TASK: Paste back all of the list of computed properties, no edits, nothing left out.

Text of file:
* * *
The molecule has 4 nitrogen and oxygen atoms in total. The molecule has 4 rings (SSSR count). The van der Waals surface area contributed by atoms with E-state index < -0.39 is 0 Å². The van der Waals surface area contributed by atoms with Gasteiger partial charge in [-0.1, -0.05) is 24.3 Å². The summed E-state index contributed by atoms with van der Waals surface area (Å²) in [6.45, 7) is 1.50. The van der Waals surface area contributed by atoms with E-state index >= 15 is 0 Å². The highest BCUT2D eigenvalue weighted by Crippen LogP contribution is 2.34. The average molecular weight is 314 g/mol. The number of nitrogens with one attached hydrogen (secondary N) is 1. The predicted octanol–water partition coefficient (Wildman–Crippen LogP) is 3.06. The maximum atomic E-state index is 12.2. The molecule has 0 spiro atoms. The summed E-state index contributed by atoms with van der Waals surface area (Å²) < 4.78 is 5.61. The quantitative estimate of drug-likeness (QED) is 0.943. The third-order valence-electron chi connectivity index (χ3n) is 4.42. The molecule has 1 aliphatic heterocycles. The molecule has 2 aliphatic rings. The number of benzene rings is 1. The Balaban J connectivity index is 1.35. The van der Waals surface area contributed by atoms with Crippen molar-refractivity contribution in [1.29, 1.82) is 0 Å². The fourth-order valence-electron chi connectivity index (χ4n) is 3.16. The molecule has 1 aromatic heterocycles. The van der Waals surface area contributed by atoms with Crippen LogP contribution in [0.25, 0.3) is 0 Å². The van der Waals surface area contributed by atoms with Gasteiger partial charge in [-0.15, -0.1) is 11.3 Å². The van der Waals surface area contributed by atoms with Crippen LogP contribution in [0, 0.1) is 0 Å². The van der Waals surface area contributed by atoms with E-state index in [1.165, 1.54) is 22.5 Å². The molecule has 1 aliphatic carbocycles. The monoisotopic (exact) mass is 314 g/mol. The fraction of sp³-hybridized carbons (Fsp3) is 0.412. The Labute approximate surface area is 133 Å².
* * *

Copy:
The molecule has 4 nitrogen and oxygen atoms in total. The molecule has 4 rings (SSSR count). The van der Waals surface area contributed by atoms with E-state index < -0.39 is 0 Å². The van der Waals surface area contributed by atoms with Gasteiger partial charge in [-0.1, -0.05) is 24.3 Å². The summed E-state index contributed by atoms with van der Waals surface area (Å²) in [6.45, 7) is 1.50. The van der Waals surface area contributed by atoms with E-state index >= 15 is 0 Å². The highest BCUT2D eigenvalue weighted by Crippen LogP contribution is 2.34. The average molecular weight is 314 g/mol. The number of nitrogens with one attached hydrogen (secondary N) is 1. The predicted octanol–water partition coefficient (Wildman–Crippen LogP) is 3.06. The maximum atomic E-state index is 12.2. The molecule has 0 spiro atoms. The summed E-state index contributed by atoms with van der Waals surface area (Å²) < 4.78 is 5.61. The quantitative estimate of drug-likeness (QED) is 0.943. The third-order valence-electron chi connectivity index (χ3n) is 4.42. The molecule has 1 aliphatic heterocycles. The molecule has 2 aliphatic rings. The number of benzene rings is 1. The Balaban J connectivity index is 1.35. The van der Waals surface area contributed by atoms with Crippen molar-refractivity contribution in [1.29, 1.82) is 0 Å². The fourth-order valence-electron chi connectivity index (χ4n) is 3.16. The molecule has 1 aromatic heterocycles. The van der Waals surface area contributed by atoms with Crippen LogP contribution in [0.25, 0.3) is 0 Å². The van der Waals surface area contributed by atoms with Gasteiger partial charge in [-0.15, -0.1) is 11.3 Å². The van der Waals surface area contributed by atoms with Crippen LogP contribution in [0, 0.1) is 0 Å². The van der Waals surface area contributed by atoms with E-state index in [1.165, 1.54) is 22.5 Å². The molecule has 1 aliphatic carbocycles. The monoisotopic (exact) mass is 314 g/mol. The fraction of sp³-hybridized carbons (Fsp3) is 0.412. The Labute approximate surface area is 133 Å².